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When I wake up and do stretching I hear some sounds from my joints. How do you call this crunching sound from bone joints?

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I call it worrying.... –  Schroedingers Cat Jun 28 '12 at 12:56

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This answer explains and organizes some of the terms sketchily presented in previous answers, and adds a term or two.

Wikipedia's cracking-joints article says

Cracking joints is the action of moving joints to produce a sharp cracking or popping sound. This commonly occurs during deliberate knuckle-cracking. It is possible to crack many joints, such as...

Besides referring to this noise as cracking and popping, wikipedia mentions the terms clicking and snapping.

Cavitation, more precisely discharge cavitation, "in joint fluid is thought to cause the popping sound produced by bone joint cracking, for example by deliberately cracking one's knuckles." Cavitation is "formation and implosion of cavities in a liquid" – that is, bubbles form and collapse, releasing energy and possibly making noise.

Another source of bone joint noise is crepitus, "the grating, crackling or popping sounds and sensations experienced under the skin and joints". Wikipedia mentions that cavitation, respiratory diseases, and rough surfaces in contact due to fractures or arithritis are some of the causes of crepitus.

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There are different words for it. Chiropractors often call it 'cracking the joints' when they adjust your back or neck. Other words used for this sound are snapping and popping. It is more or less up to you what word you want to use.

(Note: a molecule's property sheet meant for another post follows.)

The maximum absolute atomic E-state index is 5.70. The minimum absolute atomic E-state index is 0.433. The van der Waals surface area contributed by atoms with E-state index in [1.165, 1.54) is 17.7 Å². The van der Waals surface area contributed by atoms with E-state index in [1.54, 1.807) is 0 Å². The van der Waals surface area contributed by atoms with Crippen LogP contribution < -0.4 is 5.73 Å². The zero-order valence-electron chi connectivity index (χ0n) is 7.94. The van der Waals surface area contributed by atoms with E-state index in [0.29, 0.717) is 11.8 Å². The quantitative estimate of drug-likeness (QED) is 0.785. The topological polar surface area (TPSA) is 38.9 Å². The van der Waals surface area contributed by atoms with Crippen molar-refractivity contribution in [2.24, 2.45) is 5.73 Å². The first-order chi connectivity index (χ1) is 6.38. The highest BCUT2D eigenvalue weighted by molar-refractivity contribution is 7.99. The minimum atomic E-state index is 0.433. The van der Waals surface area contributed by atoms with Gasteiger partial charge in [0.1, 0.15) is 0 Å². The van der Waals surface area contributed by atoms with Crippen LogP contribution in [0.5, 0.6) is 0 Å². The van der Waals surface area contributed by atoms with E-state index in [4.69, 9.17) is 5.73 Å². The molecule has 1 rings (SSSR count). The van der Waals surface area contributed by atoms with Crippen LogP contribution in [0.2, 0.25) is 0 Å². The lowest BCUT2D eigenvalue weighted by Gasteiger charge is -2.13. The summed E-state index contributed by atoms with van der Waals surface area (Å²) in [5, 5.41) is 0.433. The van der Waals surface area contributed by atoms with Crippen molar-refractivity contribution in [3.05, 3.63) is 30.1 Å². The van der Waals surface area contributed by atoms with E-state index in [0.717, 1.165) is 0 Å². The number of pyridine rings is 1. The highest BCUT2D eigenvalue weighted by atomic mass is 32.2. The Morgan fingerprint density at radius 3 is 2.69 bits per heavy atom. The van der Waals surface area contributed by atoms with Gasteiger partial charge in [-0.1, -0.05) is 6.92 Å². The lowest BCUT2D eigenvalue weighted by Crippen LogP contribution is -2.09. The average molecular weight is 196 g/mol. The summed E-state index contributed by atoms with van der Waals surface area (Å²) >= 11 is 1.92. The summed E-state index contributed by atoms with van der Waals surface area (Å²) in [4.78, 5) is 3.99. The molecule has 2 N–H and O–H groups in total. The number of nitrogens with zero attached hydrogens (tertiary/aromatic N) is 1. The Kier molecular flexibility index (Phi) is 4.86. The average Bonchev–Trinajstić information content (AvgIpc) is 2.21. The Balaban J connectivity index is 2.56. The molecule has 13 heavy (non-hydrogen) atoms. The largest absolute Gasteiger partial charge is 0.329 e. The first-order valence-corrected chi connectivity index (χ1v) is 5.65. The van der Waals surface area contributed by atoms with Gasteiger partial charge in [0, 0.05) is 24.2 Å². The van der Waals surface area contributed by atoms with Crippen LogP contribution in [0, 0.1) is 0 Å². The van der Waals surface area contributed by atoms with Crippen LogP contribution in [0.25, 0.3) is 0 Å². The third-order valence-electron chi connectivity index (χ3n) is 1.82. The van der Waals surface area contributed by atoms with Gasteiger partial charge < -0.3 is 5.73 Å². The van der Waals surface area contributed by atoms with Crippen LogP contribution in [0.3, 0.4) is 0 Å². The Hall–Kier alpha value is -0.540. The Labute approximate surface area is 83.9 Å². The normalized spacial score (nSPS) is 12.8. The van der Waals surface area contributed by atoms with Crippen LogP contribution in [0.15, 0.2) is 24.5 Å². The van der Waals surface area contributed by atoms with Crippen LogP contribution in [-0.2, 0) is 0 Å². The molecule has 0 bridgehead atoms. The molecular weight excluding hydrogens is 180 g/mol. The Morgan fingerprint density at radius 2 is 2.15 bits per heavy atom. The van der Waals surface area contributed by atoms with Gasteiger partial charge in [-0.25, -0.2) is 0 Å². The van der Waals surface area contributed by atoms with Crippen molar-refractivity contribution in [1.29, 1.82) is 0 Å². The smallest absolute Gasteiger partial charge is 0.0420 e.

"My back often snap during Yoga", "Did you hear how my knee popped?" "You should not crack your neck." Etc. etc.

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Perhaps you would call it crepitus.

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Oh...be careful with crepitus. In Dorland's Medical Dictionary, the first definition is "1. the discharge of flatus from the bowels." (I'll let you do the translation into layman's terms.) You could use joint crepitus (which is "the grating sensation caused by the rubbing together of the dry synovial surfaces of joints") or crepitation ("2. the noise made by rubbing together the ends of a fractured bone."). –  JLG Jun 28 '12 at 19:47

Wikipedia offers Cavitation rather than Crepitus which seems to be more of a grinding noise from worn down joints.

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